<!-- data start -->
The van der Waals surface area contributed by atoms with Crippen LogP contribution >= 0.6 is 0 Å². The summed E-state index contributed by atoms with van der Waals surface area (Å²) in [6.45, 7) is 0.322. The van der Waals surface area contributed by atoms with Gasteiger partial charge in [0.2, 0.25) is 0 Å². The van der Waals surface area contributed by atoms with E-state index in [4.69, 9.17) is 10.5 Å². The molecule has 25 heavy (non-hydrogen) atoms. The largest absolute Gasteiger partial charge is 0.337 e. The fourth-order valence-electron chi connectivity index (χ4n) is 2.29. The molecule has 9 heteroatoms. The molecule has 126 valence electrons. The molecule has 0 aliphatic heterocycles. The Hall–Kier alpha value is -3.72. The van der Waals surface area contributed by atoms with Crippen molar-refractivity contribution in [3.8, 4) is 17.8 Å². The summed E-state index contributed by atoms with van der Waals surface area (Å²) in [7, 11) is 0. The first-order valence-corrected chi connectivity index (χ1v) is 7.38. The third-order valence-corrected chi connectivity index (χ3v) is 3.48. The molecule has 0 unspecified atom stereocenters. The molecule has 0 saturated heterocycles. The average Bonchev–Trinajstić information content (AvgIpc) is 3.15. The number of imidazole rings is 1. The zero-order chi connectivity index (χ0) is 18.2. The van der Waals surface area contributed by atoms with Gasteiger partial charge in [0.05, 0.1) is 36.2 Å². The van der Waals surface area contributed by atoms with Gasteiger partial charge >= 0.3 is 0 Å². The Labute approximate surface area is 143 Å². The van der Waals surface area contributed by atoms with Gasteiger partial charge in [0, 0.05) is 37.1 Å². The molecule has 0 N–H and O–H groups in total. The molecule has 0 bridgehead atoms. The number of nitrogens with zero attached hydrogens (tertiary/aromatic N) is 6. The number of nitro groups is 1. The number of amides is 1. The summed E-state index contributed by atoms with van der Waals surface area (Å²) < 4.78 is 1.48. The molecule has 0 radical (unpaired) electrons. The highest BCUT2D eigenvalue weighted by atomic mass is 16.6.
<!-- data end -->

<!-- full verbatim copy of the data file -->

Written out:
The van der Waals surface area contributed by atoms with Crippen LogP contribution >= 0.6 is 0 Å². The summed E-state index contributed by atoms with van der Waals surface area (Å²) in [6.45, 7) is 0.322. The van der Waals surface area contributed by atoms with Gasteiger partial charge in [0.2, 0.25) is 0 Å². The van der Waals surface area contributed by atoms with E-state index in [4.69, 9.17) is 10.5 Å². The molecule has 25 heavy (non-hydrogen) atoms. The largest absolute Gasteiger partial charge is 0.337 e. The fourth-order valence-electron chi connectivity index (χ4n) is 2.29. The molecule has 9 heteroatoms. The molecule has 126 valence electrons. The molecule has 0 aliphatic heterocycles. The Hall–Kier alpha value is -3.72. The van der Waals surface area contributed by atoms with Crippen molar-refractivity contribution in [3.8, 4) is 17.8 Å². The summed E-state index contributed by atoms with van der Waals surface area (Å²) in [7, 11) is 0. The first-order valence-corrected chi connectivity index (χ1v) is 7.38. The third-order valence-corrected chi connectivity index (χ3v) is 3.48. The molecule has 0 unspecified atom stereocenters. The molecule has 0 saturated heterocycles. The average Bonchev–Trinajstić information content (AvgIpc) is 3.15. The number of imidazole rings is 1. The zero-order chi connectivity index (χ0) is 18.2. The van der Waals surface area contributed by atoms with Gasteiger partial charge in [0.05, 0.1) is 36.2 Å². The van der Waals surface area contributed by atoms with Gasteiger partial charge >= 0.3 is 0 Å². The Labute approximate surface area is 143 Å². The van der Waals surface area contributed by atoms with Gasteiger partial charge in [0, 0.05) is 37.1 Å². The molecule has 0 N–H and O–H groups in total. The molecule has 0 bridgehead atoms. The number of nitrogens with zero attached hydrogens (tertiary/aromatic N) is 6. The number of nitro groups is 1. The number of amides is 1. The summed E-state index contributed by atoms with van der Waals surface area (Å²) < 4.78 is 1.48. The molecule has 0 radical (unpaired) electrons. The highest BCUT2D eigenvalue weighted by atomic mass is 16.6.